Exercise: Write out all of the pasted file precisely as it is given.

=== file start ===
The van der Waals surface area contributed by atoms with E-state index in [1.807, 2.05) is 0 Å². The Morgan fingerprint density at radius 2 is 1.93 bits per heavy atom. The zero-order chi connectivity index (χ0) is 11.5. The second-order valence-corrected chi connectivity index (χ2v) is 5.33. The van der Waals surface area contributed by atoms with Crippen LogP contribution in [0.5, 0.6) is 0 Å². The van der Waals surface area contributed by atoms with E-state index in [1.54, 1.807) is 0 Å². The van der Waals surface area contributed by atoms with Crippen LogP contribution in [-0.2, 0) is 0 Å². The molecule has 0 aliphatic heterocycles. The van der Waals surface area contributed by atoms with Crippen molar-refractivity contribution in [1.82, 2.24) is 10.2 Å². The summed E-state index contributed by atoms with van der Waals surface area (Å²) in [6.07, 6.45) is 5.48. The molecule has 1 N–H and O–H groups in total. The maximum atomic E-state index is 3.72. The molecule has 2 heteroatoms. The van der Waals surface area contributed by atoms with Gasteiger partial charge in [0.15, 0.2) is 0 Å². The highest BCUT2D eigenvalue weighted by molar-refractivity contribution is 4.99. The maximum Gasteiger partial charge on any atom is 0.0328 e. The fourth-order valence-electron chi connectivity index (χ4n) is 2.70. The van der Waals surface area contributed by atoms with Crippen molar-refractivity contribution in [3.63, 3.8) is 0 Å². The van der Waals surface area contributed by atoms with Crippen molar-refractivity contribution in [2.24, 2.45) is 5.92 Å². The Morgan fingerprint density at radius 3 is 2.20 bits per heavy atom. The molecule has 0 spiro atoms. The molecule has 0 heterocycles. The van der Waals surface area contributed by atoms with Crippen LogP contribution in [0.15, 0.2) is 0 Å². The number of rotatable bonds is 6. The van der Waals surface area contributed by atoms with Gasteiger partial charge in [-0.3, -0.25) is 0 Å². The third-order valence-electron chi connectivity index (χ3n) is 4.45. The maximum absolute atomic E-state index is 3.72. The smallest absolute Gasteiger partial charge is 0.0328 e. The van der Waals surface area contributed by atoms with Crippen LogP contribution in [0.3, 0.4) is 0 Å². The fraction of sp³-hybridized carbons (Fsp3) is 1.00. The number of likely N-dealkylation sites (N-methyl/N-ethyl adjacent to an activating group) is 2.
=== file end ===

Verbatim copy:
The van der Waals surface area contributed by atoms with E-state index in [1.807, 2.05) is 0 Å². The Morgan fingerprint density at radius 2 is 1.93 bits per heavy atom. The zero-order chi connectivity index (χ0) is 11.5. The second-order valence-corrected chi connectivity index (χ2v) is 5.33. The van der Waals surface area contributed by atoms with Crippen LogP contribution in [0.5, 0.6) is 0 Å². The van der Waals surface area contributed by atoms with E-state index in [1.54, 1.807) is 0 Å². The van der Waals surface area contributed by atoms with Crippen LogP contribution in [-0.2, 0) is 0 Å². The molecule has 0 aliphatic heterocycles. The van der Waals surface area contributed by atoms with Crippen molar-refractivity contribution in [1.82, 2.24) is 10.2 Å². The summed E-state index contributed by atoms with van der Waals surface area (Å²) in [6.07, 6.45) is 5.48. The molecule has 1 N–H and O–H groups in total. The maximum atomic E-state index is 3.72. The molecule has 2 heteroatoms. The van der Waals surface area contributed by atoms with Gasteiger partial charge in [0.15, 0.2) is 0 Å². The highest BCUT2D eigenvalue weighted by molar-refractivity contribution is 4.99. The maximum Gasteiger partial charge on any atom is 0.0328 e. The fourth-order valence-electron chi connectivity index (χ4n) is 2.70. The van der Waals surface area contributed by atoms with Crippen molar-refractivity contribution in [3.63, 3.8) is 0 Å². The van der Waals surface area contributed by atoms with Crippen molar-refractivity contribution in [2.24, 2.45) is 5.92 Å². The Morgan fingerprint density at radius 3 is 2.20 bits per heavy atom. The molecule has 0 spiro atoms. The molecule has 0 heterocycles. The van der Waals surface area contributed by atoms with Crippen LogP contribution in [0.15, 0.2) is 0 Å². The number of rotatable bonds is 6. The van der Waals surface area contributed by atoms with Gasteiger partial charge in [-0.3, -0.25) is 0 Å². The third-order valence-electron chi connectivity index (χ3n) is 4.45. The maximum absolute atomic E-state index is 3.72. The smallest absolute Gasteiger partial charge is 0.0328 e. The van der Waals surface area contributed by atoms with Crippen LogP contribution in [0.3, 0.4) is 0 Å². The fraction of sp³-hybridized carbons (Fsp3) is 1.00. The number of likely N-dealkylation sites (N-methyl/N-ethyl adjacent to an activating group) is 2.